Military.com

Don't Let Your House Hold You Hostage

For those dedicated readers of our column, we'd like to first say thank you. We deeply appreciate all of your support. Thanks to folks like you, our efforts to help improve financial literacy continue to gain traction. We are thrilled to hear from both women and men that reading our book, "On My Own Two Feet," has literally changed their financial lives.

Interestingly, the one area of our book that has a few people up in arms is our recommendations on housing (Chapter 11). When our book was first released, many people said our advice was way too conservative. However, with the unfortunate wave of foreclosures sweeping the nation, people are rethinking their notion of real estate as a "can't lose" proposition. Entirely too many hardworking people face housing induced financial stress - and goodness knows life has enough speed bumps.

As we mentioned in previous columns, the first step to financial success is saving. A lot of us have a tough time finding money to save. Did you know that one of the biggest culprits that can blow a budget is buying more home than you can afford? The good news is that we have a few rules of thumb to consider when you buy your home. First, ask yourself, how long will you live in your home? If the answer is less than five years,

we strongly urge you to consider renting. Why? Well, up until a couple years ago, it seemed like housing prices could go nowhere but up. However, that's not the case. The last thing you want to do is buy a home today and be forced to sell in a couple years (as some military families are forced to do) at a lower price. This puts you on the hook for the price difference of your home and the cost of buying and selling your house. Those closing costs and real estate agent fees are not chump change, either. They can reach almost 10 percent of your purchase price.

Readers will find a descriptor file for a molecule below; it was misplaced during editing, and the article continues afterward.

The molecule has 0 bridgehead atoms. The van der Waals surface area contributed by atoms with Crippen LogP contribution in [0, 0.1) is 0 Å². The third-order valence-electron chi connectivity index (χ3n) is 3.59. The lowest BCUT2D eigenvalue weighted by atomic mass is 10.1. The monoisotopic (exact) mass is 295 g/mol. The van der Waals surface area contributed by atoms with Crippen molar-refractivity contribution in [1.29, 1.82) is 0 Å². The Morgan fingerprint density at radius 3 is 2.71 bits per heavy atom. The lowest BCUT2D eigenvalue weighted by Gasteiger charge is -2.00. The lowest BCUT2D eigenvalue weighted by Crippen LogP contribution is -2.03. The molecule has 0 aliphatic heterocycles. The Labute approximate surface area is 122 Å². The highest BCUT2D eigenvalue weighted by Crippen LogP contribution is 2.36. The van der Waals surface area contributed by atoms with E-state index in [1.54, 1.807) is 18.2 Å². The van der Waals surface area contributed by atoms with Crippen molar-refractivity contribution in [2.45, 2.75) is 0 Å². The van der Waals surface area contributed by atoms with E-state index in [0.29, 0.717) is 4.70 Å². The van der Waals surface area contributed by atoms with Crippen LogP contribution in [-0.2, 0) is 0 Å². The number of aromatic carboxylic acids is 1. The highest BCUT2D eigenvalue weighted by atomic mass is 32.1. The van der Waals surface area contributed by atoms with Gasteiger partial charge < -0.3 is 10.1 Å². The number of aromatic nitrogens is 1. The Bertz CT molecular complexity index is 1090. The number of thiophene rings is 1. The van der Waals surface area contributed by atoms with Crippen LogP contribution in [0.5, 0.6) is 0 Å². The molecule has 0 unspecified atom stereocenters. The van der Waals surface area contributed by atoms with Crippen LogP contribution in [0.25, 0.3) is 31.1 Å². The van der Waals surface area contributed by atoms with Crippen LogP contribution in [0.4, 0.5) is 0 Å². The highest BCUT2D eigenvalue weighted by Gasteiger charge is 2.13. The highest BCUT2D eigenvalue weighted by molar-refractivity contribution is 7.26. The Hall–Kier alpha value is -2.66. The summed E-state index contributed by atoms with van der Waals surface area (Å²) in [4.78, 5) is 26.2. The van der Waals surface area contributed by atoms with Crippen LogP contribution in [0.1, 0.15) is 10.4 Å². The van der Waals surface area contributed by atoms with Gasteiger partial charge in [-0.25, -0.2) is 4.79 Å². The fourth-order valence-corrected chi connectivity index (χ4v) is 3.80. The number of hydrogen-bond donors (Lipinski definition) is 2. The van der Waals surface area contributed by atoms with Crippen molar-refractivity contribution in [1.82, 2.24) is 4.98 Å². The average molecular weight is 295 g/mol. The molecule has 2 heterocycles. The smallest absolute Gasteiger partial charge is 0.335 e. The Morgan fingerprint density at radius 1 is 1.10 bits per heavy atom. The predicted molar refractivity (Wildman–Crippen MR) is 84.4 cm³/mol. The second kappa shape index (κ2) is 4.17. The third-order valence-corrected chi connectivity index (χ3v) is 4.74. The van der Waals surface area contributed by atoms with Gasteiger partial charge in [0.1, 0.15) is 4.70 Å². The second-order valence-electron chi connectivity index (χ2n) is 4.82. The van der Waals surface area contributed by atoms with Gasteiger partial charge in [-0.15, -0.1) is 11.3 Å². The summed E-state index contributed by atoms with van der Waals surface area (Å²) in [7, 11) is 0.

Once you know that you'll stay put for five or more years, our recommendation is to keep your all-in housing expenses (mortgage, taxes insurance, maintenance/upkeep) to 25 percent or less of your gross or before-tax income. If you live in an area with higher housing costs and where you take public transportation instead of driving your own car, that number can creep up to 30 percent. The key point is that if your combined home and car expenses are above 35 percent, after you consider taxes and other living expenses, it becomes really hard to save money for your all important emergency fund, big ticket items, and retirement.

Finally, when you do buy your home, consider a fixed rate mortgage such as a 15- or 30-year, fixed-rate mortgage. When you hear about the financial trouble that a lot of folks get into, it's largely related to "fancier" mortgages, such as adjustable rate and interest only mortgages. We suggest that you only consider an adjustable rate mortgage if you know with certainty that you are going to move before that rate adjusts. Finally, here's some tough love: If you can only afford your home with an interest only mortgage, you really can't afford it and your financial life will likely be better without it.

We wish you the best of luck. Keep these rules of thumb in mind and you'll be ahead of most when it comes to house hunting.